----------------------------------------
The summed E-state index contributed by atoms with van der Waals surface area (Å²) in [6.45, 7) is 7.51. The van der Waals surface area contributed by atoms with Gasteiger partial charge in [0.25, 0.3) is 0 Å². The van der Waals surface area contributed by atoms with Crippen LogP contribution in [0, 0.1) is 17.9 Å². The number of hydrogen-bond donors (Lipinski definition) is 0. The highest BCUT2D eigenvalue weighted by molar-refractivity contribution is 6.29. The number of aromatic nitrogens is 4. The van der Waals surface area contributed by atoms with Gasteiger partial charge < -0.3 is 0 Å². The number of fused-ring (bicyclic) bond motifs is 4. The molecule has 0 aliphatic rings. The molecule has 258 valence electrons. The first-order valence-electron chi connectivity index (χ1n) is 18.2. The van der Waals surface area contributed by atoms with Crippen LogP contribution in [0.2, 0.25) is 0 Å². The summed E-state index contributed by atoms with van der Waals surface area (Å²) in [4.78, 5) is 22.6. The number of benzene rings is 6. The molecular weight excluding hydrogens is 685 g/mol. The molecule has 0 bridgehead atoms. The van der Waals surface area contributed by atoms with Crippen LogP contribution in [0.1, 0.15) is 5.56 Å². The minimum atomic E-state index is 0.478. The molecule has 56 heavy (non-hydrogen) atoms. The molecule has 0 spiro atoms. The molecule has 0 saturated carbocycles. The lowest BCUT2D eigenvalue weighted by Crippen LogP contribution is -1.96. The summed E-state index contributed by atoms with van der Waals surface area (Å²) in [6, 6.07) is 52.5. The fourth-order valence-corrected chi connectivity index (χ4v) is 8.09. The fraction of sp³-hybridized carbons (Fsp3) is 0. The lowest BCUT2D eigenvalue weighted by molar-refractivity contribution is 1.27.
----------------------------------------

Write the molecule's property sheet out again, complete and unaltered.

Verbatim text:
The summed E-state index contributed by atoms with van der Waals surface area (Å²) in [6.45, 7) is 7.51. The van der Waals surface area contributed by atoms with Gasteiger partial charge in [0.25, 0.3) is 0 Å². The van der Waals surface area contributed by atoms with Crippen LogP contribution in [0, 0.1) is 17.9 Å². The number of hydrogen-bond donors (Lipinski definition) is 0. The highest BCUT2D eigenvalue weighted by molar-refractivity contribution is 6.29. The number of aromatic nitrogens is 4. The van der Waals surface area contributed by atoms with Gasteiger partial charge < -0.3 is 0 Å². The number of fused-ring (bicyclic) bond motifs is 4. The molecule has 0 aliphatic rings. The molecule has 258 valence electrons. The first-order valence-electron chi connectivity index (χ1n) is 18.2. The van der Waals surface area contributed by atoms with Crippen LogP contribution in [0.2, 0.25) is 0 Å². The summed E-state index contributed by atoms with van der Waals surface area (Å²) in [4.78, 5) is 22.6. The number of benzene rings is 6. The molecular weight excluding hydrogens is 685 g/mol. The molecule has 0 bridgehead atoms. The van der Waals surface area contributed by atoms with Crippen LogP contribution in [0.1, 0.15) is 5.56 Å². The minimum atomic E-state index is 0.478. The molecule has 56 heavy (non-hydrogen) atoms. The molecule has 0 spiro atoms. The molecule has 0 saturated carbocycles. The lowest BCUT2D eigenvalue weighted by Crippen LogP contribution is -1.96. The summed E-state index contributed by atoms with van der Waals surface area (Å²) in [6, 6.07) is 52.5. The fourth-order valence-corrected chi connectivity index (χ4v) is 8.09. The fraction of sp³-hybridized carbons (Fsp3) is 0. The lowest BCUT2D eigenvalue weighted by molar-refractivity contribution is 1.27.